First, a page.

The universe should be more awe-inspiring to an atheist

The universe should be more awe-inspiring to an atheist November 23, 2014

Dr. Bruce Tallman, a “full-time professional spiritual director” (whatever that is) has written an opinion column for Ifpress entitled: “Awesomeness keeps me from being atheist.” Normally, I just roll my eyes at this type of ignorance and go about my day. Nonetheless, the fact that he is expressing views shared by many believers, I thought a few of you may appreciate a few comments since you may be dealing with questions like these as you interact with family this week.

Tallman begins his piece by saying: “Suffering is the rock atheists stand on. If there is a God, why is there so much suffering?”

From the start he is way off. As for me, the suffering of the world has nothing whatsoever to do with my atheism. In fact, if I came across a nonbeliever who told me they didn’t believe in god(s) because of the pain in the world, I would ask them to rethink their position. Atheism is only a statement of what someone doesn’t believe. It is a shame the word must exist at all, but our society forces us to answer the god(s) question. I compare it to the past necessity of words like Protestant and abolitionist. I could expand quite a bit on this, but for the sake of argument, I will accept the theologian’s argument for “freewill” to move on.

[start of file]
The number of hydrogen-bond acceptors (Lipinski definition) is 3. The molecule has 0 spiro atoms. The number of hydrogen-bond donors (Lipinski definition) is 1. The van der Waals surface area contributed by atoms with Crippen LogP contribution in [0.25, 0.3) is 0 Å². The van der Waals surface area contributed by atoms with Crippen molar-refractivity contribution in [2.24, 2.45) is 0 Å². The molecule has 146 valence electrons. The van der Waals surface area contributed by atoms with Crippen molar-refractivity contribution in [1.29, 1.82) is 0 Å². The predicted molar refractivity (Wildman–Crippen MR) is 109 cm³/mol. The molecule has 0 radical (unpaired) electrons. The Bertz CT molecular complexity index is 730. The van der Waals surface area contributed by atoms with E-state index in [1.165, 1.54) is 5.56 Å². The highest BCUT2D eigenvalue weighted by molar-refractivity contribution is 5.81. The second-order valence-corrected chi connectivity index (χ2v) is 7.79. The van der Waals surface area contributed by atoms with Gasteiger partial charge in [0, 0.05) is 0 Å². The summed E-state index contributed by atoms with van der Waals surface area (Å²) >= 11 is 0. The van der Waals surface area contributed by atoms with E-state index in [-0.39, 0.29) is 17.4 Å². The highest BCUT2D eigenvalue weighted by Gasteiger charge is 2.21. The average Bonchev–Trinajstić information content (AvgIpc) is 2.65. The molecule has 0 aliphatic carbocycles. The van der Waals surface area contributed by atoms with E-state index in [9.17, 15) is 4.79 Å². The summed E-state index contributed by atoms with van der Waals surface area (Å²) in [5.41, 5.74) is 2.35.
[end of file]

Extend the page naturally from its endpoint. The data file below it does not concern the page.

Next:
Tallman continues: “But let’s for once turn the tables and ask atheists a question. If there is no God, why is there so much awesomeness?” and then he goes on to speak of the “breathtaking beauty of so many things.”

I really don’t think Tallman has ever investigated what atheists actually do believe. I for one can say that once I denounced my former religiousness, the universe has become even more breathtaking and awe-inspiring. Perhaps Tallman has never read the often quoted statement of Douglas Adams: “isn’t it enough to see that a garden is beautiful without having to believe that there are fairies at the bottom of it too?”

Tallman goes on to posit that the heavens reflect the “glory of God,” as claimed in 19th Psalm, and proclaims that the glorious nature of creation has led “humans to believe in gods.” This last part is true. Mankind’s quest for answers did lead to the creation of mythologies to explain these wonders. Nonetheless, these very same gods have been chased down the rabbit hole of history as the light of science has exposed their darkness. The deities who once guided arrows through the air, and were the authors of all disease, now exist outside of time and space, and were the triggers of the Big Bang.

Tallman does acknowledge that the advances of science have “revealed even greater wonders,” but continues to list the ways science falls short. Reading his arguments, I am reminded of the poem Lamia where John Keats says “Philosophy will clip an Angel’s wings” and insinuates that Newton was removing the magic of the rainbow by explaining the prismatic qualities of damp air.

I do agree with Tallman when he writes of the “wonder of human development from fertilized egg to old age.” Our very existence is remarkable, and I am one of those atheists who Tallman says, “admit to needing spirituality.” However, these things—in no way—require a supernatural force.

One of the concluding remarks of Tallman’s article says: If there were no God, there would be nothing to see.” This is quite a jump. As an atheist, I am more than willing to admit that the more we learn about the universe, the more we realize we know nothing. That being said, I don’t need to declare “here be dragons” at the edges of my current understanding.

What do you think?

Brother Richard

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